Attenuation



the act of or the state of being .
the process by which a virus, bacterium, etc., changes under laboratory conditions to become harmless or less virulent.
Physics. a decrease in a property, as energy, per unit area of a wave or a beam of particles, occurring as the distance from the source increases as a result of absorption, scattering, spreading in three dimensions, etc.
Historical Examples

Moreover, the fiefs dependent on the Gascon duchy had fallen away with the attenuation of the duke’s domain.
The History of England T.F. Tout

The rapidity of the action diminished with the attenuation of the vapour.
Fragments of science, V. 1-2 John Tyndall

The occupant of the bed appears almost in a sitting position, propped up by pillows, marble pale, and thin to attenuation.
Floyd Grandon’s Honor Amanda Minnie Douglas

It is to be given at the first attenuation three times daily in half gr.
An Epitome of Homeopathic Healing Art B. L. Hill

The heat is at this time generally 75°, if it was pitched at 65°; for the heat and the attenuation go hand in hand.
A Dictionary of Arts, Manufactures and Mines Andrew Ure

She quite lacks the refinement, attenuation and imponderability you have achieved.
The Gay Gnani of Gingalee Florence Huntley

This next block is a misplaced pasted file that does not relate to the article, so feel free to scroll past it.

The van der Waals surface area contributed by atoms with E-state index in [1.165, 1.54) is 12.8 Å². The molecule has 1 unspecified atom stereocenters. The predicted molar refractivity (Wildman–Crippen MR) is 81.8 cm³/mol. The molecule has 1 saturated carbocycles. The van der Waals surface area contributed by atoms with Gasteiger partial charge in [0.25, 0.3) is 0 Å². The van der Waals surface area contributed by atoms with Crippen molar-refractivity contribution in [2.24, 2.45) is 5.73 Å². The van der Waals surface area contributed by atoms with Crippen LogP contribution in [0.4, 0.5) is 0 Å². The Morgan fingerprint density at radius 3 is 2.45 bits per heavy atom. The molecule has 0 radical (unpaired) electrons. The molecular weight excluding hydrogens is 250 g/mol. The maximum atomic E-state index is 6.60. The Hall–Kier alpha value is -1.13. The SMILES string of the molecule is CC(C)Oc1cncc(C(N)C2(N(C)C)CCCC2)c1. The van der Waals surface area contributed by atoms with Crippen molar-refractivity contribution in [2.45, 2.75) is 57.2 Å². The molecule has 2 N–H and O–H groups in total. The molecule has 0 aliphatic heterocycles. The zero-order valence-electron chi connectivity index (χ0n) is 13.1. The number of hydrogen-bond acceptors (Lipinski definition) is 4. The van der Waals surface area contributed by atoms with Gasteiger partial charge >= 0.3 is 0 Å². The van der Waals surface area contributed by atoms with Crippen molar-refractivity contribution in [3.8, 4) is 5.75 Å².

The symptoms here compiled were produced by the 3x attenuation and the tincture, using from one drop to thirty drops at a dose.
New, Old, and Forgotten Remedies: Papers by Many Writers Various

The secret of attenuation had thus become an open one to Pasteur.
Louis Pasteur Ren Vallery-Radot

Myers believes that in nearly every instance mutism follows stupor and is merely an attenuation of the latter process.
Benign Stupors August Hoch

The rush had quickened when she met his groan with an attenuation.
The Wings of the Dove, Volume II Henry James

noun
the act of attenuating or the state of being attenuated
the loss of energy suffered by radiation as it passes through matter, esp as a result of absorption or scattering
n.

early 15c., of persons, “emaciation;” of diet, “reduction,” from Latin attenuationem (nominative attenuatio) “a lessening,” noun of action from past participle stem of attenuare (see attenuate).

attenuation at·ten·u·a·tion (ə-těn’yōō-ā’shən)
n.

A dilution, thinning, or weakening of a substance, especially a reduction in the virulence of a pathogen through repeated inoculation, growth in a different culture medium, or exposure to heat, light, air or other weakening agents.

The energy loss of an ultrasonic beam as it passes through a material.

communications
The progressive reduction in amplitude of a signal as it travels farther from the point of origin.
For example, an electric signal’s amplitude reduces with distance due to electrical impedance. Attenuation is usually measured in decibels [per metre?].
Attenuation does not imply appreciable modification of the shape of the waveform (distortion), though as the signal amplitude falls the signal-to-noise ratio will also fall unless the channel itself is noise free or the signal is amplified at some intermediate point(s) along the channel.
[“Networking Essentials, second edition”, Microsoft Corporation, pub. Microsoft Press 1997].
(2003-07-29)

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